Mackey, a past president of the American Academy of Pain Medicine, has built Stanford’s pain center into one of the nation’s most comprehensive and well-funded pain research operations. But he said doctors being trained there have grown increasingly fearful about prescribing opioids.
Mackey recalled the case of a patient who had crushed his foot in an accident and undergone 10 surgeries that failed to diminish his “burning, terrible pain.” The patient now relies on opioids.
“People will say, ‘This guy’s on way, way too much opioid medication, you have to take him off,’” Mackey said. “But guess what: He gets up every morning and goes to work and does his job, and he’s been on the same regimen for years and years and tried everything else first.”
Dr. Anna Lembke, who practices alongside Mackey at Stanford’s pain clinic and is chief of the Stanford Addiction Medicine Dual Diagnosis Clinic, published a book about the opioid crisis last year. It was titled: “Drug Dealer, MD: How Doctors Were Duped, Patients Got Hooked, and Why It’s So Hard to Stop.”
But chronic pain patients who have not yet started on opioids, she said, should only take them intermittently — “like every three days or so” — to avoid addiction.
Those who experience chronic pain say these views embolden clinicians, pharmacists, and others to treat them like addicts and criminals.
Hemberry, a 36-year-old multimedia specialist in Leavenworth, Wash., suffers from a connective-tissue disorder called Ehlers-Danlos syndrome and trigeminal neuralgia, an often-excruciating nerve condition for which she occasionally takes opioids.
She heard Lembke interviewed on NPR recently and was bereft. “Every pain patient is now an addict and a failure,” Hemberry said.
Earlier this winter, Hemberry recalled, she went to the emergency room with a migraine headache, a frequent symptom of her medical conditions. She was seeking a saline drip — one of the few treatments that has helped her pain — and said she wasn’t seeking opioids.
The nursing staff nonetheless grilled her on her medications and chided her for taking too many pills, even though her daily medications are non-narcotic.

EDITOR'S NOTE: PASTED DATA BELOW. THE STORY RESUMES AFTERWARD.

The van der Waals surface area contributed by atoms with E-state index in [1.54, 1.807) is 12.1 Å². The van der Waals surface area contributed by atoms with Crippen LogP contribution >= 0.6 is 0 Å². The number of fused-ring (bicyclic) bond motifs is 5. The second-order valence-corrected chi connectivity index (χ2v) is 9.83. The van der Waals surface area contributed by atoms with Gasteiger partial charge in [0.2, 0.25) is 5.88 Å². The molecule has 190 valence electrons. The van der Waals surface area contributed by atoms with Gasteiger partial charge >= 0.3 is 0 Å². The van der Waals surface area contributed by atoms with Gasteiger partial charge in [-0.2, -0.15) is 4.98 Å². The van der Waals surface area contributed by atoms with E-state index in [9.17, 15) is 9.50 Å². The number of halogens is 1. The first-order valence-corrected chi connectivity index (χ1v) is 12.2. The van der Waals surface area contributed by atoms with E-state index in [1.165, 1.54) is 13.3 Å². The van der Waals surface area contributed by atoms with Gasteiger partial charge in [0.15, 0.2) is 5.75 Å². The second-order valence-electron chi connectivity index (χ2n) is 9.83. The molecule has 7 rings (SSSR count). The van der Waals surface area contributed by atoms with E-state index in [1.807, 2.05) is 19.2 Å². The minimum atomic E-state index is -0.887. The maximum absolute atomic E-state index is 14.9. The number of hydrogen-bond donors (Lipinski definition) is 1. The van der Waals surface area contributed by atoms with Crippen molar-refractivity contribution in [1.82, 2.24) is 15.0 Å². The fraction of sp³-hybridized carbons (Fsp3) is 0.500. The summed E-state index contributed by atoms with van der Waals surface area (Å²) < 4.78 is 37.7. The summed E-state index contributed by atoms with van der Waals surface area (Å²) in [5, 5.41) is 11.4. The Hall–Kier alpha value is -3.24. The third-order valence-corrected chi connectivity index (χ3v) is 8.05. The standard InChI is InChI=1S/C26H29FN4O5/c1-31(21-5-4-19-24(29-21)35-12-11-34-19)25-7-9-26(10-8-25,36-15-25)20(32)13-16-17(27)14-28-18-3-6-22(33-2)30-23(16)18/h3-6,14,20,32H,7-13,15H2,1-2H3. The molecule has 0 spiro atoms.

She turned her head at one point and started sobbing.
Others report a similar lack of empathy.
“What people forget is, those who end up on opioid pain management have usually tried everything else unsuccessfully,” said Yacoe, 61, who suffers from chronic migraines. “I stayed away from opioids for decades. It was really and truly a last resort.”
Some clinicians trace the early roots of the opioid crisis to a 1986 study of 38 non-cancer patients performed by palliative care doctors at Memorial Sloan Kettering Cancer Center.
Most were treated with oxycodone, methadone, or levorphanol in small daily doses — less than half the surgeon general’s current recommended starting dose — and 24 reported acceptable or adequate pain relief, while two patients developed “management” problems with the drugs. (Both had histories of substance abuse.)
According to Carr, of the American Academy of Pain Medicine, the conservative opioid treatment approach used in the study, and the modest benefits reported, reflect the current practices and expectations of many doctors.
But a growing number, he said, are being pressured into a zero-tolerance policy.
Other experts note that, as opioid restrictions tighten, the medical system and insurance industry have done little to support opioid-withdrawal efforts, help more physicians learn how to help patients manage pain, or enable access to alternative therapies.
In some cases, patients seeking to treat their pain have turned to street drugs like heroin or synthetic fentanyl, while others have instead chosen suicide. (In one high-profile case recently, a man who committed suicide left behind notes saying he could find no help for his chronic pain; at least two of the roughly 20 patients interviewed for this article said they had considered suicide because of their pain.)
“You’ve got the wars on the medical side, but then you’ve got the governmental people stepping in, who have no idea,” Tausig said. “All they know is drugs: bad.
“They don’t see a struggling single dad in the most expensive place in the US who’s just trying to get through the day.”